Ethanol Emissions No Cleaner Than Gasoline

According to a report in NewsBusters:

An as yet unpublished report from Ottawa, Canada, suggests that there is absolutely no ecological advantage to using ethanol blends in cars versus conventional unleaded gasoline.

Think this will make headlines here in America?

Regardless of the answer, the Canadian Broadcasting Company reported on Friday (video available here, emphasis added throughout):


An unpublished federal report appears to undermine the belief that commercially available ethanol-blended fuel produces cleaner emissions than regular gasoline.

The piece marvelously continued:

Scientists at Environment Canada studied four vehicles of recent makes, testing their emissions in a range for driving conditions and temperatures.

"Looking at tailpipe emissions, from a greenhouse gas perspective, there really isn't much difference between ethanol and gasoline," said Greg Rideout, head of Environment Canada's toxic emissions research.


"Our results seemed to indicate that with today's vehicles, there's not a lot of difference at the tailpipe with greenhouse gas emissions."

The study found no statistical difference between the greenhouse gas emissions of regular unleaded fuel and 10 per cent ethanol blended fuel.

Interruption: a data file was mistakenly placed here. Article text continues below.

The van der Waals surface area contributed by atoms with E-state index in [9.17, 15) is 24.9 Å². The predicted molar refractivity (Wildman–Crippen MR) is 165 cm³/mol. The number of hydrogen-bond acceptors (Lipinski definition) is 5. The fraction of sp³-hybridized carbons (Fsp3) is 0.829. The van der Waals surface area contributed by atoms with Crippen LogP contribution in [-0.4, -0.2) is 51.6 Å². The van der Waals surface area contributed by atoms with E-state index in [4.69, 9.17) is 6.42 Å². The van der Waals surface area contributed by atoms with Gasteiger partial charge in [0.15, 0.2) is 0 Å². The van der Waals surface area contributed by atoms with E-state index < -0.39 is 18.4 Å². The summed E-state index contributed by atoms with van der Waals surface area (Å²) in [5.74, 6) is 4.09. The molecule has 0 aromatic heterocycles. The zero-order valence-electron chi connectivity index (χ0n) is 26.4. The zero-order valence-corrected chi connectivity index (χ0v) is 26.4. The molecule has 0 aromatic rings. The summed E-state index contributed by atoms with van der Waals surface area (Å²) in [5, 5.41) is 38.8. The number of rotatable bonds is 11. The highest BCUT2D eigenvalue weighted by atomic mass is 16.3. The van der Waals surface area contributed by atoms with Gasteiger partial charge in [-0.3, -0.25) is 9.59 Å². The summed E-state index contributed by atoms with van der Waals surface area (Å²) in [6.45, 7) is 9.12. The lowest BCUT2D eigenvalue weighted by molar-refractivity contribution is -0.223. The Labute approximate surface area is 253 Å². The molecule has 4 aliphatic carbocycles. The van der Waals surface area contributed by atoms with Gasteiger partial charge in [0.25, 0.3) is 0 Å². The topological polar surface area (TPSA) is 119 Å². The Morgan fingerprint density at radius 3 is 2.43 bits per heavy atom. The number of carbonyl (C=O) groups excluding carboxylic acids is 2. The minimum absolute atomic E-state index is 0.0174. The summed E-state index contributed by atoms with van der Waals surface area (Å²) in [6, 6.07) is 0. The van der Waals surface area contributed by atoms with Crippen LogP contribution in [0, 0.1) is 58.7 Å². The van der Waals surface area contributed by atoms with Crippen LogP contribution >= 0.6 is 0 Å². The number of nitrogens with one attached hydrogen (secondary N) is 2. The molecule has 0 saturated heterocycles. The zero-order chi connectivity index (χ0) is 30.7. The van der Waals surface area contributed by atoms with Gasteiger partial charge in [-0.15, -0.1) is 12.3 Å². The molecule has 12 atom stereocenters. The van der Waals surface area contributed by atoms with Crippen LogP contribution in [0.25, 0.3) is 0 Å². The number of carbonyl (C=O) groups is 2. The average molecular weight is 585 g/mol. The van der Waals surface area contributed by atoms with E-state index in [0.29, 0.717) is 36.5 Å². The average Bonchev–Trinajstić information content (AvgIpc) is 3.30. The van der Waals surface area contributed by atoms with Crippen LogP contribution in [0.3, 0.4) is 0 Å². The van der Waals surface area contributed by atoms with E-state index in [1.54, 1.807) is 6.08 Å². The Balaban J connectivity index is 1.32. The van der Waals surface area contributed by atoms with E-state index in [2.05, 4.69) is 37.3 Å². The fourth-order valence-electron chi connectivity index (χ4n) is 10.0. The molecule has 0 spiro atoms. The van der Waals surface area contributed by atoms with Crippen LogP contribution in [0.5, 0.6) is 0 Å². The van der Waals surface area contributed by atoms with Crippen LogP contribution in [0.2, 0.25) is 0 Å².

Although the study found a reduction in carbon monoxide, a pollutant that forms smog, emissions of some other gases, such as hydrocarbons, actually increased under certain conditions.

Amazing. Ethanol blends could actually release MORE hydrocarbons into the air? Shocking.

Bill Rees, an ecology professor at the University of British Columbia and longtime opponent of ethanol, has read the report and thinks Canadians need to know its conclusions.

"I must say, I'm a little surprised at that, because it seems to fly in the face of current policy initiatives," he said.

"People are being conned into believing in a product and paying for it through their tax monies when there's no justifiable benefit and indeed many negative costs."

Now, consider just how detrimental to America this is if it turns out to be true. After all, given the federal government's ethanol blend requirements during the summer, gasoline prices are significantly higher than they should be.

Furthermore, as a result of the dramatically increased demand for corn, corn prices have skyrocketed across the world making all foods using this commodity much more expensive.

As such, this con if it indeed is the case that ethanol blends are not any cleaner has done nothing but cost Americans and people across the globe moneys that could have been spent elsewhere.

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